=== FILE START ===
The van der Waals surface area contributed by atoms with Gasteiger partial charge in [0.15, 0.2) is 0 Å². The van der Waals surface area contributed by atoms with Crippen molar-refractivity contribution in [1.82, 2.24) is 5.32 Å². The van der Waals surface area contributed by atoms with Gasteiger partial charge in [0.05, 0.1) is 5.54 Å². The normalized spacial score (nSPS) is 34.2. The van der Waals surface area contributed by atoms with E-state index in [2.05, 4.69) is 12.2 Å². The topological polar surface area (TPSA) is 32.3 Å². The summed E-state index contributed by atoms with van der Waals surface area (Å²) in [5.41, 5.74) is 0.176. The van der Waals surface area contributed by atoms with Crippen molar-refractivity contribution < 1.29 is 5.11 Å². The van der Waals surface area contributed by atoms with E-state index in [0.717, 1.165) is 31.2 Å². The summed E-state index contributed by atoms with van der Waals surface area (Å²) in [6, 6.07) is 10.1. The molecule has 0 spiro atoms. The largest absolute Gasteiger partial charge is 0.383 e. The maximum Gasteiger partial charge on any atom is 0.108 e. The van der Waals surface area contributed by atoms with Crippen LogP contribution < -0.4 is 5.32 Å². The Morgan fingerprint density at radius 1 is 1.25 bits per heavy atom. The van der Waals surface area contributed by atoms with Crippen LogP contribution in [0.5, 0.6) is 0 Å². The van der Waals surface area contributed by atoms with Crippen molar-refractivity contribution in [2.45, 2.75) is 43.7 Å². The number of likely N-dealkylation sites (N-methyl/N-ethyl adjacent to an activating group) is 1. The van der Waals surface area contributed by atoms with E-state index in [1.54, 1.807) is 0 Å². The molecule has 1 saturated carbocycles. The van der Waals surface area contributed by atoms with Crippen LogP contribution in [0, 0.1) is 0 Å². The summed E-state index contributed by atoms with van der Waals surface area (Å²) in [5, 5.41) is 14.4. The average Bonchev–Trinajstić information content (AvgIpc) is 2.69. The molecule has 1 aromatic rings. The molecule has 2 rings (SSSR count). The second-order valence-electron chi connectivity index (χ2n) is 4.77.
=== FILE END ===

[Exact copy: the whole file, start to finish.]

The van der Waals surface area contributed by atoms with Gasteiger partial charge in [0.15, 0.2) is 0 Å². The van der Waals surface area contributed by atoms with Crippen molar-refractivity contribution in [1.82, 2.24) is 5.32 Å². The van der Waals surface area contributed by atoms with Gasteiger partial charge in [0.05, 0.1) is 5.54 Å². The normalized spacial score (nSPS) is 34.2. The van der Waals surface area contributed by atoms with E-state index in [2.05, 4.69) is 12.2 Å². The topological polar surface area (TPSA) is 32.3 Å². The summed E-state index contributed by atoms with van der Waals surface area (Å²) in [5.41, 5.74) is 0.176. The van der Waals surface area contributed by atoms with Crippen molar-refractivity contribution < 1.29 is 5.11 Å². The van der Waals surface area contributed by atoms with E-state index in [0.717, 1.165) is 31.2 Å². The summed E-state index contributed by atoms with van der Waals surface area (Å²) in [6, 6.07) is 10.1. The molecule has 0 spiro atoms. The largest absolute Gasteiger partial charge is 0.383 e. The maximum Gasteiger partial charge on any atom is 0.108 e. The van der Waals surface area contributed by atoms with Crippen LogP contribution < -0.4 is 5.32 Å². The Morgan fingerprint density at radius 1 is 1.25 bits per heavy atom. The van der Waals surface area contributed by atoms with Crippen LogP contribution in [0.5, 0.6) is 0 Å². The van der Waals surface area contributed by atoms with Crippen molar-refractivity contribution in [2.45, 2.75) is 43.7 Å². The number of likely N-dealkylation sites (N-methyl/N-ethyl adjacent to an activating group) is 1. The van der Waals surface area contributed by atoms with E-state index in [1.54, 1.807) is 0 Å². The molecule has 1 saturated carbocycles. The van der Waals surface area contributed by atoms with Crippen LogP contribution in [0, 0.1) is 0 Å². The summed E-state index contributed by atoms with van der Waals surface area (Å²) in [5, 5.41) is 14.4. The average Bonchev–Trinajstić information content (AvgIpc) is 2.69. The molecule has 1 aromatic rings. The molecule has 2 rings (SSSR count). The second-order valence-electron chi connectivity index (χ2n) is 4.77.